Protests have continued across the country in the wake of last month’s coup by the Burmese military. At least two protesters were killed when police opened fire in front of a police station in Yangon, Burma’s economic hub, after protesters demanded the release of those arrested, according to Burmese media reports.
In addition, the Assistance Association for Political Prisoners (AAPP), a nonprofit human rights advocacy group, noted that police shot and killed at least eight protesters in the central Burmese town of Myaing. AAPP also noted that more than 2,000 Burmese have been arbitrarily arrested by the military government and then lost, and there is no way to know what happened to them after their arrest.
The UN envoy to Burma, Tom Andrews, has said that the military is systematically murdering, imprisoning and persecuting Burmese citizens in a way that may amount to Crimes Against Humanity.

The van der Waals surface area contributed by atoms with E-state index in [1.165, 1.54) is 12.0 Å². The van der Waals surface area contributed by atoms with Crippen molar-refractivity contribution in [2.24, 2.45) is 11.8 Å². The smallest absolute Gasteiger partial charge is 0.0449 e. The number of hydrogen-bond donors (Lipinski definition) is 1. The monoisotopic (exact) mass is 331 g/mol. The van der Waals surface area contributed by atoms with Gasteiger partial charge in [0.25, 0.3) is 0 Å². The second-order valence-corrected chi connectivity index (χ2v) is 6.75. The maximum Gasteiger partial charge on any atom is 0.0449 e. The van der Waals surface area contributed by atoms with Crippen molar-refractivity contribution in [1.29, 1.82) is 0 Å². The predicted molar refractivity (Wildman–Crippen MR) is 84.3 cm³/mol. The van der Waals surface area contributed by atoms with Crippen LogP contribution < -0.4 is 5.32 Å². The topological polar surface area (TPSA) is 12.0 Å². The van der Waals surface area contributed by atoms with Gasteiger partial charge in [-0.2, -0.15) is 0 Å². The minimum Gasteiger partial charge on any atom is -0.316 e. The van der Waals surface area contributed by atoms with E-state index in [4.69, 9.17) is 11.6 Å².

According to the UN human rights office, at least 80 people have died and hundreds more have been injured since the military crackdown. But local netizens in Burma have spontaneously counted far more than the official figures, with 23 people killed in less than 24 hours.
Behind these cold figures is the tragedy of one Family after another. Videos and photos shared by Burmese netizens have been circulating on social media, chronicling the tragedy of the Burmese people and the touching stories that have emerged from the struggle.
In addition, according to a Kokang account that regularly reports on the front lines of the protests in Myanmar, the military set fire to an entire village in the country’s Irrawaddy Division, leaving more than 200 people homeless as a result of protests in the streets.